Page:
James Lee Burke writes some of the most beautiful prose seen today. He is a master of the disappearing regional character, whether the sturdy independent types of the Northwest or the legendary languidness of an imagined New Orleans. Burke is usually a joy to read. Typically, Burke's heroes are introspective, with a checkered past often includes alcoholism, memories of wars, shootouts and what have you.
The storyline of "Rain Gods" abandons post-Katrina New Orleans for Texas. Hackbery Holland (related to Billy Joe Holland of other Burke novels) is a man haunted by his experiences as a POW in Korea fifty years earlier. Now, at 70, this former Navy Corpsman, lawyer, Congressional candidate, alcoholic and womanizer is the sheriff of a "tiny Texas town, according to the dust jacket. I'm no expert in Texas elective offices, but sheriff is usually a county, not municipal office. Small issue.
Someone calls 911 and Holland is soon digging up the bodies of nine young Thai prostitutes who were executed with a sub-machine gun (of a kind that hasn't been manufactured for decades).
The story gets complicated quickly with the introduction of alcohol soaked Pete Flores, who suffered terrible burns in his tank in Baghdad; his girlfriend Vicki Gaddis who hopes to change him Deputy Pam Tibs who obviously has the hots for the much older Holland; Nick Dolan (whose original family name was Dolinksi) who is a devoted family man, restaurateur and pimp; Arty Rooney who is in some of the same businesses as Dolan; Hugo Cistrano, a hoodlum and Preacher Jack Collins, one of the weirdest fictional serial killers to be found.
Burke writes beautifully. His language is a feast.
But this story is a mess. Hack Holland and Preacher Jack Collins both need chill pills - and neither character has a shred of credibility. The dual love stories (Deputy Tibs for Holland and Vicki Gaddis for Pete Flores) don't have much substance. The bad guys like Nick Dolan, Art Rooney, Hugo Cistrano and their helpers spend way too much time engaged in philosophical debate, though they also spend a lot of time killing, kidnapping, beating and doing the other things bad guys usually do.
The real conflict is between Hack Holland and the murderous Preacher Jack Collins. And it is more like bad Tennessee Williams or William Faulkner. Lots of psychological meanderings that ultimately go nowhere.
Is it good? Yes - but only because of Burke's exquisite writing. It is a fine book to take to the beach or on a trip. Will it stick in your memory because of the story? Probably not. This is good writing and if you consider good writing entertaining, as I do, you'll make it through the 400+ pages. If you're looking for an interesting story that hands together, though, you might have a problem with this one.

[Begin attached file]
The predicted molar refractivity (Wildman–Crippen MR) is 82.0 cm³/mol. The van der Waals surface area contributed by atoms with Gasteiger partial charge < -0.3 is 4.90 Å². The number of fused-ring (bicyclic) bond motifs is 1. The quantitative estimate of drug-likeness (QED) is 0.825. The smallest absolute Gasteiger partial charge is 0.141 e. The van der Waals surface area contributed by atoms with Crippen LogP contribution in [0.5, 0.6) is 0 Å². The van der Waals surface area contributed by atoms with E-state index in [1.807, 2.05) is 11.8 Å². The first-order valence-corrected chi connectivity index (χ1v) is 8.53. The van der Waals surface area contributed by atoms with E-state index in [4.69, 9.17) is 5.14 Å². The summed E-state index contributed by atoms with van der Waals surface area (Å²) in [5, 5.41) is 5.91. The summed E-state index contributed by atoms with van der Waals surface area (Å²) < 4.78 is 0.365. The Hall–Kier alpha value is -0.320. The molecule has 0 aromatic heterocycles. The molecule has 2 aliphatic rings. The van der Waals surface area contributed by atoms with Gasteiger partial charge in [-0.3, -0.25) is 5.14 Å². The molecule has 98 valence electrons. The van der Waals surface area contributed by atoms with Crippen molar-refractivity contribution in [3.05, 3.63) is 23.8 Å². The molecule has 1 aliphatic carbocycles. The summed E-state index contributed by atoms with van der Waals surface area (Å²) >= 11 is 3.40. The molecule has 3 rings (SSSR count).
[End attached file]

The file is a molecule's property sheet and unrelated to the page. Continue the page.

This is a story about justice and friendship. Sheriff Hackberry Holland's office received a call that there were shots fired behind an old church in this community by the Mexican border. He finds the bodies of nine Asian women. Later, he learns that they had balloons filled with drugs in their stomachs. The theory is that they were on their way to work in a house of prostitution. With James Lee Burke's keen ability to describe settings and … more
I'd never read a James Lee Burke novel before getting my hands on Rain Gods. If his prior work is anything like this latest book, I can't believe what I've been missing. On the surface, Rain Gods follows Texas Sheriff Hackberry Holland and his deputy Pam Tibbs as they investigate the slaughter of nine Chinese women in Texas border town. Hack is a wonderfully drawn character, an iconoclast of the highest order, and his deputy provides a great tough-gal counterpoint. Their … more
In his second Hackberry Holland novel, "Rain Gods," James Lee Burke explores the battle faced by Texas lawmen charged with stopping drugs and illegal aliens from crossing the state's southern border. The fact that Hurricane Katrina flushed some of the worst New Orleans scum into Texas, criminals who thrive on human suffering and weaknesses, including human trafficking, makes Sherif Holland's job just that much tougher. Hack Holland admits to himself that he has lived a full … more
Normally I write a detailed review of a book. I'm not going to do so here becuase this book isn't worth it. Reading the novel is a chore. With characters that we have seen before under other names, storylines used before, and internal monologoues used before, this novel comes across as a way to start a new character and yet retread everything. I kept waiting for the book to start working for me and got to the end before it ever happened. Quite frankly, if I didn't have to … more